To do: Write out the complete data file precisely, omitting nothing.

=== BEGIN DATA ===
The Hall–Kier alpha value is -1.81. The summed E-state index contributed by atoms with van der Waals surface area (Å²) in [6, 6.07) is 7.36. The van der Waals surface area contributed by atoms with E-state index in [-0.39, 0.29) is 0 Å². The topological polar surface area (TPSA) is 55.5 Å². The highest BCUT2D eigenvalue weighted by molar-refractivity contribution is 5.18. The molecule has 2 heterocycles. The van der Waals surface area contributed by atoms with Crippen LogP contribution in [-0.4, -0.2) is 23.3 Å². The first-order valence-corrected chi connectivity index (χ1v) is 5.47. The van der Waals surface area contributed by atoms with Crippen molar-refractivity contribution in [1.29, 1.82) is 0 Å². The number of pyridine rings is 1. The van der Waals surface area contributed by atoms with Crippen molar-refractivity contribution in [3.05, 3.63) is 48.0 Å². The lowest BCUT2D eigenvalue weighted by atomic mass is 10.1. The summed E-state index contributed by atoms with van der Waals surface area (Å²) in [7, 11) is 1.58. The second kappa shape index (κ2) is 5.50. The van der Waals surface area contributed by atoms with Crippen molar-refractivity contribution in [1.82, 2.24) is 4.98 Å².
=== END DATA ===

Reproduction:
The Hall–Kier alpha value is -1.81. The summed E-state index contributed by atoms with van der Waals surface area (Å²) in [6, 6.07) is 7.36. The van der Waals surface area contributed by atoms with E-state index in [-0.39, 0.29) is 0 Å². The topological polar surface area (TPSA) is 55.5 Å². The highest BCUT2D eigenvalue weighted by molar-refractivity contribution is 5.18. The molecule has 2 heterocycles. The van der Waals surface area contributed by atoms with Crippen LogP contribution in [-0.4, -0.2) is 23.3 Å². The first-order valence-corrected chi connectivity index (χ1v) is 5.47. The van der Waals surface area contributed by atoms with Crippen molar-refractivity contribution in [1.29, 1.82) is 0 Å². The number of pyridine rings is 1. The van der Waals surface area contributed by atoms with Crippen molar-refractivity contribution in [3.05, 3.63) is 48.0 Å². The lowest BCUT2D eigenvalue weighted by atomic mass is 10.1. The summed E-state index contributed by atoms with van der Waals surface area (Å²) in [7, 11) is 1.58. The second kappa shape index (κ2) is 5.50. The van der Waals surface area contributed by atoms with Crippen molar-refractivity contribution in [1.82, 2.24) is 4.98 Å².